The past few days have not been great for Elon Musk, after he accused one of the Thai cave rescuers of being a pedophile on Twitter.
Now the SpaceX and Tesla founder is in the news, this time for a more tech-related venture. Musk, along with several other high-profile figures in the AI development field have signed a pledge to not create lethal AI weapons systems.
The pledge was organised by the Future of Life Institute and published in the 2018 International Joint Conference on Artificial Intelligence (IJCAI) in Stockholm.
The Institute has worked to raise awareness about the potential dangers that imbuing weapons systems, or any other device that threatens human life, with Artificial Intelligence poses.
In the past, the Institute has tapped the likes of Musk and other pledge signees when sending letters to the United Nations to consider implementing new regulations for lethal autonomous weapons.
Some of the notable pledge signees, apart from Musk, include the founders of DeepMind, Skype founder Jaan Tallinn and leading AI researchers like Stuart Russell.
Whether this latest pledge has the desired outcome of limiting the production of AI weapons remains to be seen, especially with the business of war proving quite profitable for the likes of the US.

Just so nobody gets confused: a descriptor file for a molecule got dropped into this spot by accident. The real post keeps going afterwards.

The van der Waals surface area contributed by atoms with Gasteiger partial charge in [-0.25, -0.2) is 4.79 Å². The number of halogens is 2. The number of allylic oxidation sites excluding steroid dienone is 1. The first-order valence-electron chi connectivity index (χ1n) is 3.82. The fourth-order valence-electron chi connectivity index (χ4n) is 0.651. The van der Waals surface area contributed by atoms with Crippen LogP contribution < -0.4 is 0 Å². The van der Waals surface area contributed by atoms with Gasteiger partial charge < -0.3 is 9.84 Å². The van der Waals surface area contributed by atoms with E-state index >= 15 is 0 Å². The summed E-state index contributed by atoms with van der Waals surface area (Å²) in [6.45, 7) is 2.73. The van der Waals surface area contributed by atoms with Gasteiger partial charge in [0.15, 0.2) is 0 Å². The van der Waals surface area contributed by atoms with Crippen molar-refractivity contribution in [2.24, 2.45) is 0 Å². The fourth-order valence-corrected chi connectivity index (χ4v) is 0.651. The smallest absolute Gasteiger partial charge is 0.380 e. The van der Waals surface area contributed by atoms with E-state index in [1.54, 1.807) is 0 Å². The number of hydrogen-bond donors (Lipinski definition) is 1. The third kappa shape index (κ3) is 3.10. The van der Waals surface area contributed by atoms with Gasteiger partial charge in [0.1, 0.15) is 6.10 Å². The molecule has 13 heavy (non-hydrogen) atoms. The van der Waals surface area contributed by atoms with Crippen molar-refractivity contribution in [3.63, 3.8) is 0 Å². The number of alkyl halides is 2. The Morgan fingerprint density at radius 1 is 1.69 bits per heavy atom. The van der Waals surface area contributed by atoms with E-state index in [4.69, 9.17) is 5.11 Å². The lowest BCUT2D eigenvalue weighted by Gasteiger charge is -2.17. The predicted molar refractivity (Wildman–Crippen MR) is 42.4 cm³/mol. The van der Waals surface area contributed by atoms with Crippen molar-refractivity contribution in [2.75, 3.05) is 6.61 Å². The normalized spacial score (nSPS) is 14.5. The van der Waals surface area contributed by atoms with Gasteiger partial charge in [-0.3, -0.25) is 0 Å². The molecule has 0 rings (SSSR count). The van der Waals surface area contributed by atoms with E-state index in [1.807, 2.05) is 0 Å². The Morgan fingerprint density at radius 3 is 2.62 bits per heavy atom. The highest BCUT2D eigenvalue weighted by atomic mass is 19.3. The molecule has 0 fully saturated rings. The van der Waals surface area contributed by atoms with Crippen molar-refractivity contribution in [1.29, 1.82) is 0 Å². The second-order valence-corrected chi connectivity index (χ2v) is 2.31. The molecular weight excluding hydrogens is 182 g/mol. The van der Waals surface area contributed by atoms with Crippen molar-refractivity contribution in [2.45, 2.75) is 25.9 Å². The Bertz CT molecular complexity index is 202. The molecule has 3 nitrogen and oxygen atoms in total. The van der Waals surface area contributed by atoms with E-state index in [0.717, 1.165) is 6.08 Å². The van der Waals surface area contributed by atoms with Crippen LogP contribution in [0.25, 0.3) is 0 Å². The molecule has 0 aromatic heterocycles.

You can read the full pledge below:
[Image – CC0 Pixabay]
Artificial intelligence (AI) is poised to play an increasing role in military systems. There is an urgent opportunity and necessity for citizens, policymakers, and leaders to distinguish between acceptable and unacceptable uses of AI.
In this light, we the undersigned agree that the decision to take a human life should never be delegated to a machine. There is a moral component to this position, that we should not allow machines to make life-taking decisions for which others – or nobody – will be culpable. There is also a powerful pragmatic argument: lethal autonomous weapons, selecting and engaging targets without human intervention, would be dangerously destabilising for every country and individual. Thousands of AI researchers agree that by removing the risk, attributability, and difficulty of taking human lives, lethal autonomous weapons could become powerful instruments of violence and oppression, especially when linked to surveillance and data systems. Moreover, lethal autonomous weapons have characteristics quite different from nuclear, chemical and biological weapons, and the unilateral actions of a single group could too easily spark an arms race that the international community lacks the technical tools and global governance systems to manage. Stigmatising and preventing such an arms race should be a high priority for national and global security.
We, the undersigned, call upon governments and government leaders to create a future with strong international norms, regulations and laws against lethal autonomous weapons. These currently being absent, we opt to hold ourselves to a high standard: we will neither participate in nor support the development, manufacture, trade, or use of lethal autonomous weapons. We ask that technology companies and organisations, as well as leaders, policymakers, and other individuals, join us in this pledge.